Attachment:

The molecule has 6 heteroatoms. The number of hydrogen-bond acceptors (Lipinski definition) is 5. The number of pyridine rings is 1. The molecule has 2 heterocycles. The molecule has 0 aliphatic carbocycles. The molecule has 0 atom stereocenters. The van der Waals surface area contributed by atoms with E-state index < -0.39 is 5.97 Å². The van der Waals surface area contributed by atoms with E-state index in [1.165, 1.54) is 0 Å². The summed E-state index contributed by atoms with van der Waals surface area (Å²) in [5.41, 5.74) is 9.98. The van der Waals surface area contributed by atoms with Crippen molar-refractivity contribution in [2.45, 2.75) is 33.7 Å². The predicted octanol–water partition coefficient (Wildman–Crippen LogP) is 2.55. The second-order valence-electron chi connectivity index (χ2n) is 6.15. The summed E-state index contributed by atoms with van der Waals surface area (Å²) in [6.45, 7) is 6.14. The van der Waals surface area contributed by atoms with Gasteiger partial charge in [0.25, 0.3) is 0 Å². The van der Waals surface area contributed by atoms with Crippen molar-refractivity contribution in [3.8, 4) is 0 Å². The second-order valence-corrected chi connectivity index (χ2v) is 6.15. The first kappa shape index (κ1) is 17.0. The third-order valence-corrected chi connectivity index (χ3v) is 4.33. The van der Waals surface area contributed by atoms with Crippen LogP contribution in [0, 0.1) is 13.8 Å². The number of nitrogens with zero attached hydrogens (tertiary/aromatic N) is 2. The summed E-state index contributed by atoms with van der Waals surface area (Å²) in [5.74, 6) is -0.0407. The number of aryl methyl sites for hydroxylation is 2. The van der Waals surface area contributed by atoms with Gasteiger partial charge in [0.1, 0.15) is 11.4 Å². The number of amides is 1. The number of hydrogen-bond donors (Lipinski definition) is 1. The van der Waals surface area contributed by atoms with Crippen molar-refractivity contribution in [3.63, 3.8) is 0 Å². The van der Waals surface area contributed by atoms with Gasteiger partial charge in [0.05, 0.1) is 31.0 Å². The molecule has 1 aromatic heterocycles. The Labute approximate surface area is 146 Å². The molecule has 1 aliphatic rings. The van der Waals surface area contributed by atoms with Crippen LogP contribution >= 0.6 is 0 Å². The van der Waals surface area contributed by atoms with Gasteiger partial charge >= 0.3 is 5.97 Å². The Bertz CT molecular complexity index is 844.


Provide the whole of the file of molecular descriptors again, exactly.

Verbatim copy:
The molecule has 6 heteroatoms. The number of hydrogen-bond acceptors (Lipinski definition) is 5. The number of pyridine rings is 1. The molecule has 2 heterocycles. The molecule has 0 aliphatic carbocycles. The molecule has 0 atom stereocenters. The van der Waals surface area contributed by atoms with E-state index < -0.39 is 5.97 Å². The van der Waals surface area contributed by atoms with E-state index in [1.165, 1.54) is 0 Å². The summed E-state index contributed by atoms with van der Waals surface area (Å²) in [5.41, 5.74) is 9.98. The van der Waals surface area contributed by atoms with Crippen molar-refractivity contribution in [2.45, 2.75) is 33.7 Å². The predicted octanol–water partition coefficient (Wildman–Crippen LogP) is 2.55. The second-order valence-electron chi connectivity index (χ2n) is 6.15. The summed E-state index contributed by atoms with van der Waals surface area (Å²) in [6.45, 7) is 6.14. The van der Waals surface area contributed by atoms with Gasteiger partial charge in [0.25, 0.3) is 0 Å². The van der Waals surface area contributed by atoms with Crippen molar-refractivity contribution in [3.8, 4) is 0 Å². The second-order valence-corrected chi connectivity index (χ2v) is 6.15. The first kappa shape index (κ1) is 17.0. The third-order valence-corrected chi connectivity index (χ3v) is 4.33. The van der Waals surface area contributed by atoms with Crippen LogP contribution in [0, 0.1) is 13.8 Å². The number of nitrogens with zero attached hydrogens (tertiary/aromatic N) is 2. The summed E-state index contributed by atoms with van der Waals surface area (Å²) in [5.74, 6) is -0.0407. The number of aryl methyl sites for hydroxylation is 2. The van der Waals surface area contributed by atoms with Gasteiger partial charge in [0.1, 0.15) is 11.4 Å². The number of amides is 1. The number of hydrogen-bond donors (Lipinski definition) is 1. The van der Waals surface area contributed by atoms with Crippen molar-refractivity contribution in [3.63, 3.8) is 0 Å². The van der Waals surface area contributed by atoms with Gasteiger partial charge in [0.05, 0.1) is 31.0 Å². The molecule has 1 aromatic heterocycles. The Labute approximate surface area is 146 Å². The molecule has 1 aliphatic rings. The van der Waals surface area contributed by atoms with Crippen LogP contribution >= 0.6 is 0 Å². The van der Waals surface area contributed by atoms with Gasteiger partial charge >= 0.3 is 5.97 Å². The Bertz CT molecular complexity index is 844.